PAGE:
The Giant Jonquils

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Narcissus x odorus ‘Campernelle’ are often known as the giant jonquils. When people think of daffodils, they most often think of a trumpet-shaped daffodil—that traditional trumpet center surrounded by pointy petals. The campernelle is like a smaller version of the larger daffodils, but it is an amazing heirloom perennial that returns every year! It is often dubbed the “Giant Jonquil” since it is similar in bloom time, appearance, and reliability, but it is about twice the size of a smaller jonquil.

The campernelle is known for the wonderful fragrance and golden blooms. Clusters of small rich colored dark yellow trumpets top the foliage, and look like a vein of gold going through the landscape. They bloom in late February, and add such flavor, fun, and beauty, that they truly are worth their weight in gold. As I travel the back country roads across the nation, one of my favorite scenes is the broken-down gate, barbed wire fence, falling over structure, and thousands of golden blooms of campernelles in the winter thriving despite the neglect.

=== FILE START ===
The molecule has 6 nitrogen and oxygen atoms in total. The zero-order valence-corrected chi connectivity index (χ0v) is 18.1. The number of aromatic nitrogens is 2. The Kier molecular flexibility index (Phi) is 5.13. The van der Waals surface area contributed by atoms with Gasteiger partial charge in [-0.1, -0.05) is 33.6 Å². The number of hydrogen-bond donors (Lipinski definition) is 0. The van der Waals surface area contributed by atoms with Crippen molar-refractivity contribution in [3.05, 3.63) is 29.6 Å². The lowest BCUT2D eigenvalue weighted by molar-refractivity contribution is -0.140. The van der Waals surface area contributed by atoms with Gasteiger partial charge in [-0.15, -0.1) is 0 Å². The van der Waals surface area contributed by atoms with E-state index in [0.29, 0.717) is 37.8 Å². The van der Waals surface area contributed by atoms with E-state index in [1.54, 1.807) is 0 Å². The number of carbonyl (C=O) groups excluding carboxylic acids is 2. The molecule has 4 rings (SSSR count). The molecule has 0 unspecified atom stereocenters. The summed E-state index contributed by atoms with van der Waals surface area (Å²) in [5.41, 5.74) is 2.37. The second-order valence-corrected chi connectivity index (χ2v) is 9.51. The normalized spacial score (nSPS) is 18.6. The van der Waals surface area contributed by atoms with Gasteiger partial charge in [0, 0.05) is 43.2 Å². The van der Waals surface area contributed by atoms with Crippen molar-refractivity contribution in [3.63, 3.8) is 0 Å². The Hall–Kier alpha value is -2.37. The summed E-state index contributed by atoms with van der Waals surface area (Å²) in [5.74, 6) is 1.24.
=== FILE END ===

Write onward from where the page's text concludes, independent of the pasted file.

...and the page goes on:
More information on the campernelle can be found at our website:

What makes the Narcissus ‘Campernelle’ so special?

You may be wondering why you should buy campernelle bulbs especially if you just bought other yellow-blooming Narcissus bulbs. Of course, we could start by saying that the campernelles probably bloom at a slightly different time than other flowers in your garden and so they overlap with some and precede others. Or we could say that they are a truly unique bulb and bloom that you need in your garden. Or we could say that Campernelles provide vivid bold colors in late February and are a stark contrast against the gray colors of winter and even its foliage adds interest to your garden. All of the above is true. But let us tell you a few things that make the campernelle a must-have bulb.